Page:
Well, the chemo cap contest with Your Daily Fiber and Lambspun is nearly up. We want to thank each of you who have donated handmade hats for Hope Lives! and Poudre Valley Hospital. The cold weather is only just starting and it is the height of charity knitting season, whether for those suffering from cancer or those who are in need for warmth through this tough economy. There are many properties of yarn to consider when choosing a yarn for your charity knitting. Below is the article I wrote for the October Stitches newsletter on the softness of yarns, an especially important yarn property when knitting for cancer patients.
Choosing yarns for charity knitting can be a challenge., especially for chemo caps that get worn by extra sensitive heads. There are many characteristics of yarn that make up the perceived softness or itchiness of yarn. Fiber type, spinning method and processing all play a role.
Not all yarn fibers are created equal. Animal fibers like wool, alpaca, llama and such are often softer than plant fibers like cotton, hemp and linen. Much like human hair, animal fibers come in a variety of textures and lengths. Finer textured fibers are going to feel the softest and thus are in most demand. Manufacturers charge more for them which means the labels of yarns using finer fibers list specific types to justify their pricing. Yarns just labeled as wool are likely not as soft as those labeled with merino, alpaca, kid mohair, cashmere and so on.
Synthetic fibers are made in many textures but a touch test is often required to judge their softness. Though some terms like microfiber are used to indicate finer fibers. Most are made with petrochemicals and some cancer patients wish to reduce their exposure to such products.
Clockwise from upper left: Rowan Lima, Frog Tree Worsted Alpaca Singles, The Fibre Company Road to China, Cascade Venezia Worsted, Blue Sky Alpaca Alpaca Silk and Frog Tree Alpaca Sport Weight Plied. Click on yarn name to be taken to Ravelry’s suggested hat patterns for that yarn.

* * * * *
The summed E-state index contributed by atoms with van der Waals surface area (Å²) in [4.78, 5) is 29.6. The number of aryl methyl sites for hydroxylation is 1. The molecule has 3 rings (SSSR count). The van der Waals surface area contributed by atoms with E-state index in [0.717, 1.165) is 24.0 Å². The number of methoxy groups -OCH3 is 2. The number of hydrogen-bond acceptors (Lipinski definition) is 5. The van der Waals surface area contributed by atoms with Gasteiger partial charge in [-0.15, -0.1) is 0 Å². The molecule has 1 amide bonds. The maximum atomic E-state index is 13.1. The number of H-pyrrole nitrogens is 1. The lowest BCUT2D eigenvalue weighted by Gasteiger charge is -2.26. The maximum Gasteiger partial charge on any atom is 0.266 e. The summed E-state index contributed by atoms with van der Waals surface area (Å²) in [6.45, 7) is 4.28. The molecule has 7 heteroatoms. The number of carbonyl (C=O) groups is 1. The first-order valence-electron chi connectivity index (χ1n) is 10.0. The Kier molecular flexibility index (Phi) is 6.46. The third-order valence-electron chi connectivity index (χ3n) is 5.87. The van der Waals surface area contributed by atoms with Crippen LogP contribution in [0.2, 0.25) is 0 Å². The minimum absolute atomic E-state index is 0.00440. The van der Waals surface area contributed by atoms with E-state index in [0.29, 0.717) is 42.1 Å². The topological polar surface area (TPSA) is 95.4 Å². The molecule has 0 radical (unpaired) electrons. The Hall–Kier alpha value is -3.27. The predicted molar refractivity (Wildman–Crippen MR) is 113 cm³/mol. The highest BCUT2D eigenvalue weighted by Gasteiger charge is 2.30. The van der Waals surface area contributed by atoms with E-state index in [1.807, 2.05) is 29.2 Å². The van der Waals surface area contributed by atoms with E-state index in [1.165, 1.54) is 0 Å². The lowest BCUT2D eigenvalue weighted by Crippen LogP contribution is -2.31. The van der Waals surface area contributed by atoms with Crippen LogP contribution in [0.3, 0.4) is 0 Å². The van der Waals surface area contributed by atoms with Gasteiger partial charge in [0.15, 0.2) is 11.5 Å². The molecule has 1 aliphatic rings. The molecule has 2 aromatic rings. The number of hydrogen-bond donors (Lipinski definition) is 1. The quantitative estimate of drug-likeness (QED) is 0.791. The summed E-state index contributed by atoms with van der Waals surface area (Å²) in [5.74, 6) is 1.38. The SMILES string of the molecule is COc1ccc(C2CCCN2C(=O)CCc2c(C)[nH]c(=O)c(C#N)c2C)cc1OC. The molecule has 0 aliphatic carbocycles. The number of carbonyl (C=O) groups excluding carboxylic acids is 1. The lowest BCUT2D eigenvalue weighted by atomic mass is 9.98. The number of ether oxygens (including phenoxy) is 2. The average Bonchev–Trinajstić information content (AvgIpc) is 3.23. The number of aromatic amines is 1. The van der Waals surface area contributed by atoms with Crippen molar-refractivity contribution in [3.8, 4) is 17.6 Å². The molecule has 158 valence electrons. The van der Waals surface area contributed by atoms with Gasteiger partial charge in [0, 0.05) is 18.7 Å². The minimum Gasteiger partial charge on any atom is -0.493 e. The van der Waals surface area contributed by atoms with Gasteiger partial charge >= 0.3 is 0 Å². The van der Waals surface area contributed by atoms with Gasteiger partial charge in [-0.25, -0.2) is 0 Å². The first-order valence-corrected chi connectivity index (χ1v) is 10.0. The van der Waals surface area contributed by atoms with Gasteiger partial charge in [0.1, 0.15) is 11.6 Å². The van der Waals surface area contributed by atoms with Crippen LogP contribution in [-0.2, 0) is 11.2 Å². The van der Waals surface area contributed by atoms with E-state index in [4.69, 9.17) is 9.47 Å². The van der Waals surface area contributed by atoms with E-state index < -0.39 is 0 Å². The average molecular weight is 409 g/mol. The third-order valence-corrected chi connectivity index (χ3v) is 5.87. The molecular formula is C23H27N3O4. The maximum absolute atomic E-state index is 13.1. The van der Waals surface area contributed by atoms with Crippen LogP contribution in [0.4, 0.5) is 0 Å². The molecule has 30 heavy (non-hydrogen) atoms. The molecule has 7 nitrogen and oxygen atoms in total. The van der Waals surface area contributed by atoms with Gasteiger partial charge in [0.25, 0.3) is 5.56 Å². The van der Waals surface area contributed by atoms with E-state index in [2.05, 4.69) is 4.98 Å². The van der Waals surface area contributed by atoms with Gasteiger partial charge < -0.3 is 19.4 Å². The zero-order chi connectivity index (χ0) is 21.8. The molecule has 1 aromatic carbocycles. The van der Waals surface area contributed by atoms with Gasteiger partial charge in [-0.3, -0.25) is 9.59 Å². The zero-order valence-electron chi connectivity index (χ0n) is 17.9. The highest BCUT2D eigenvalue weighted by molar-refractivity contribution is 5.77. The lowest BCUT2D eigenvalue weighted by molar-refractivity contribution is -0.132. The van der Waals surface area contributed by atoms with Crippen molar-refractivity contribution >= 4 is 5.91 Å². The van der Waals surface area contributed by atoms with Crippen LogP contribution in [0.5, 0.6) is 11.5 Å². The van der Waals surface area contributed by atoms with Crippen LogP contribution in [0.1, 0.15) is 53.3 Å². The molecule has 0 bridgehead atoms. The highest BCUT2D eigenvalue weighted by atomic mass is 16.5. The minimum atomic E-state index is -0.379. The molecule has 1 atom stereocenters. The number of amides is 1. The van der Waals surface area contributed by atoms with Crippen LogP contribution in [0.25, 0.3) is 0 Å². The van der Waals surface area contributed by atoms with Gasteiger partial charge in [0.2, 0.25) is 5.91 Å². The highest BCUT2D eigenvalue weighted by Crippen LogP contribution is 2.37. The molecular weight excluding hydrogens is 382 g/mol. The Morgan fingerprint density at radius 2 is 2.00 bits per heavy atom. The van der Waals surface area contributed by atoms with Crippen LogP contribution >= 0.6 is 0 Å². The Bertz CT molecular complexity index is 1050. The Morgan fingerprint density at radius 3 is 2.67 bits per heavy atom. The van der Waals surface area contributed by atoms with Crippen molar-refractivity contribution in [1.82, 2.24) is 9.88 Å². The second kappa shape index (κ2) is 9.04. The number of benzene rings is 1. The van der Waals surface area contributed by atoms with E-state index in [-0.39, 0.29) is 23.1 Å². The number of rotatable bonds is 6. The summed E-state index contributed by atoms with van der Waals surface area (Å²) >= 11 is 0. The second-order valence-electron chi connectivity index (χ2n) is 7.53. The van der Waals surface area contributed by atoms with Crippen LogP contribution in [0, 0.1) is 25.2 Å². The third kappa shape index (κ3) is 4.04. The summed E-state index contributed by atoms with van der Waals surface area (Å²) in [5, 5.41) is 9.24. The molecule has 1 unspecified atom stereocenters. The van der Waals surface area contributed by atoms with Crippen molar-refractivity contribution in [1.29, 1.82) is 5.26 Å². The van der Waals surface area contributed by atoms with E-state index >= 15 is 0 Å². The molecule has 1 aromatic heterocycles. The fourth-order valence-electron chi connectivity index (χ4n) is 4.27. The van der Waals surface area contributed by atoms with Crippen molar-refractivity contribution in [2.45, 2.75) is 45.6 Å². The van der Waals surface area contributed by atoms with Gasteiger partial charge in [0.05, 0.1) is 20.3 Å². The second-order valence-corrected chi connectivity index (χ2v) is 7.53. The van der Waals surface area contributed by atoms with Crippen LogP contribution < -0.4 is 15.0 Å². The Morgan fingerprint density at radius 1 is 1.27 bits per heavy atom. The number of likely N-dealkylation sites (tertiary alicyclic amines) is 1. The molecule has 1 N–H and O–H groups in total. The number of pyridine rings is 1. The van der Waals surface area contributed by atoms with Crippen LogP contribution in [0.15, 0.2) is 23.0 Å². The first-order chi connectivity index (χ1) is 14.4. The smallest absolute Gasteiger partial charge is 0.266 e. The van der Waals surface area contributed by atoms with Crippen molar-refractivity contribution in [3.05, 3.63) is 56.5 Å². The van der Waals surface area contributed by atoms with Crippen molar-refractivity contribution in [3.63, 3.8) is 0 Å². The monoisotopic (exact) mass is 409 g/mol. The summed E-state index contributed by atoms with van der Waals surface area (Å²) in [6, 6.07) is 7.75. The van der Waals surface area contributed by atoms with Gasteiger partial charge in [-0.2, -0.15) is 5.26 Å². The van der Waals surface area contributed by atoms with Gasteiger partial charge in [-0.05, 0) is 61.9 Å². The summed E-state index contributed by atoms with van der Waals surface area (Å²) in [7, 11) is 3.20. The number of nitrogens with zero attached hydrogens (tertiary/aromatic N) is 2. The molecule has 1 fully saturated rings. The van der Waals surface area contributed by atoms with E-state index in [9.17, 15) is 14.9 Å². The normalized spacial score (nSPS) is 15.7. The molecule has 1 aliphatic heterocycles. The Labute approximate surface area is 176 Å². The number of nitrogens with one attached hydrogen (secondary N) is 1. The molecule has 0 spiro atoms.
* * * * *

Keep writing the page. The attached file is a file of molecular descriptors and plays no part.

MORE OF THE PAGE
There are two ways to spin fiber — worsted and woolen. The worsted method, which is not related to the yarn weight classification of the same name, aligns all the fibers in the same direction before spinning. This keeps all the fiber ends nice and tidily locked into place by the spin and ply of the yarn. It produces a relatively dense, smooth yarn that often appears to have a slight sheen to it. If the yarn is plied the plies are often quite distinct as well. This method of yarn making is often the least itchy.
Woolen spun yarns do not align the fibers. This produces a yarn that is very lofty and airy and thus more insulating. The ends are not all neatly tucked in which results in an itchier finish. The loose ends can also contribute to more pilling on items that are exposed to much friction. Woolen yarns often appear a bit more rustic with a matte finish to them, and are usually a bit livelier and elastic.
Some animal fibers, including sheep breeds, are from animals that have a soft layer but then have a coarser outer layer often called guard hairs. If not mostly removed before spinning, these otherwise soft fibers may be scratchy and irritating. Closely examine those types of yarn to see how many guard hairs made it into the final yarn as it is impossible to remove it all. Fibers that may contain guard hair include cashemere, camel, llama, yak, opossum and qiviut.
Other possible irritants in yarn include how well the fiber was scoured and washed to remove dust, vegetable matter and lanolin. Some fiber is prepped for spinning by adding a light oil to help it flow through the machinery more smoothly and is not always removed. If the yarn is dyed, any unabsorbed dye particles that were not fully rinsed could cause irritation as could any fragrance in cleaning agents used. For these reasons it is recommended that you always wash charity items in unscented wool wash such as SOAK or Eucalan and keep washed items away from smoke or pets.
Clockwise from upper left: Cascade 220 Superwash, Sublime Extra Fine Merino DK, Spud & Chloe’s Sweater, Lorna’s Laces Shepherd Bulky, and Spud & Chloe’s Outer. Click on yarn name to be taken to Ravelry’s suggested hat patterns for that yarn.
Softness of a yarn is subjective and it is not possible to just hand out a list and say these yarns will work for everyone. For that reason it is best to provide a variety of items to choose from. To test the itch factor of a yarn you can rub it lightly against your neck or along the inside of your arm. These areas are more sensitive and should give you a fairly accurate assessment.
To learn more about fibers types and choosing yarns check out Clara Parkes’ The Knitter’s Book of Yarn and The Knitter’s Book of Wool.